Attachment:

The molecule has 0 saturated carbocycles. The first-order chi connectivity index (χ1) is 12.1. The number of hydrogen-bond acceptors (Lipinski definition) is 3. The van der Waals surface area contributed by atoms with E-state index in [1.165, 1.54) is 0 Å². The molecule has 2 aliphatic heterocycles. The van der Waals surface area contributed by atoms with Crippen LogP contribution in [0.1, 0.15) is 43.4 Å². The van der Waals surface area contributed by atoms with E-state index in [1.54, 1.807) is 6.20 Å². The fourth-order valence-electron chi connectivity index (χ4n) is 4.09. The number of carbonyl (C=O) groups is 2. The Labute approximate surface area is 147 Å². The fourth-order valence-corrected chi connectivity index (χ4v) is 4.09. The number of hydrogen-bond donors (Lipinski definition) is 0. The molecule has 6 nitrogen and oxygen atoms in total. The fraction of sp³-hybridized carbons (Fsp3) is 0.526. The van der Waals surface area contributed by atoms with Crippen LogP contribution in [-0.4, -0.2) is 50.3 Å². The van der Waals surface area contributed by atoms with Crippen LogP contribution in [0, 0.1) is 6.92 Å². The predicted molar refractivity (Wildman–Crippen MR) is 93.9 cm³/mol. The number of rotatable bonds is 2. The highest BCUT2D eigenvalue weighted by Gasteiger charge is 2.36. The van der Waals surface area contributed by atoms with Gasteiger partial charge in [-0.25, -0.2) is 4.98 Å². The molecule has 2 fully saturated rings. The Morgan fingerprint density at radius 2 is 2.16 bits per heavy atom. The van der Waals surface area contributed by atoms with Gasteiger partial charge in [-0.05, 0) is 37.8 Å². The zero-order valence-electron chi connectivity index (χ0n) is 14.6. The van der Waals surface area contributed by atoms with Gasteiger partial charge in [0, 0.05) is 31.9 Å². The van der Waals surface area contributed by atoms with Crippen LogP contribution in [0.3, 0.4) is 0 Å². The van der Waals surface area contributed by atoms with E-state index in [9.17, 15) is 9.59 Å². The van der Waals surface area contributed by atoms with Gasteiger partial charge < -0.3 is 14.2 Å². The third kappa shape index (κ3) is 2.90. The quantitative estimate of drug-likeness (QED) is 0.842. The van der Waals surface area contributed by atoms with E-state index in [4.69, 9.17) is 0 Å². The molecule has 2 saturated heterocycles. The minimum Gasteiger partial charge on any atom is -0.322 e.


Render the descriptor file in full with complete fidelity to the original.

The molecule has 0 saturated carbocycles. The first-order chi connectivity index (χ1) is 12.1. The number of hydrogen-bond acceptors (Lipinski definition) is 3. The van der Waals surface area contributed by atoms with E-state index in [1.165, 1.54) is 0 Å². The molecule has 2 aliphatic heterocycles. The van der Waals surface area contributed by atoms with Crippen LogP contribution in [0.1, 0.15) is 43.4 Å². The van der Waals surface area contributed by atoms with E-state index in [1.54, 1.807) is 6.20 Å². The fourth-order valence-electron chi connectivity index (χ4n) is 4.09. The number of carbonyl (C=O) groups is 2. The Labute approximate surface area is 147 Å². The fourth-order valence-corrected chi connectivity index (χ4v) is 4.09. The number of hydrogen-bond donors (Lipinski definition) is 0. The molecule has 6 nitrogen and oxygen atoms in total. The fraction of sp³-hybridized carbons (Fsp3) is 0.526. The van der Waals surface area contributed by atoms with Crippen LogP contribution in [-0.4, -0.2) is 50.3 Å². The van der Waals surface area contributed by atoms with Crippen LogP contribution in [0, 0.1) is 6.92 Å². The predicted molar refractivity (Wildman–Crippen MR) is 93.9 cm³/mol. The number of rotatable bonds is 2. The highest BCUT2D eigenvalue weighted by Gasteiger charge is 2.36. The van der Waals surface area contributed by atoms with Gasteiger partial charge in [-0.25, -0.2) is 4.98 Å². The molecule has 2 fully saturated rings. The Morgan fingerprint density at radius 2 is 2.16 bits per heavy atom. The van der Waals surface area contributed by atoms with Gasteiger partial charge in [-0.05, 0) is 37.8 Å². The zero-order valence-electron chi connectivity index (χ0n) is 14.6. The van der Waals surface area contributed by atoms with Gasteiger partial charge in [0, 0.05) is 31.9 Å². The van der Waals surface area contributed by atoms with Crippen LogP contribution in [0.3, 0.4) is 0 Å². The van der Waals surface area contributed by atoms with E-state index in [9.17, 15) is 9.59 Å². The van der Waals surface area contributed by atoms with Gasteiger partial charge < -0.3 is 14.2 Å². The third kappa shape index (κ3) is 2.90. The quantitative estimate of drug-likeness (QED) is 0.842. The van der Waals surface area contributed by atoms with E-state index in [4.69, 9.17) is 0 Å². The molecule has 2 saturated heterocycles. The minimum Gasteiger partial charge on any atom is -0.322 e.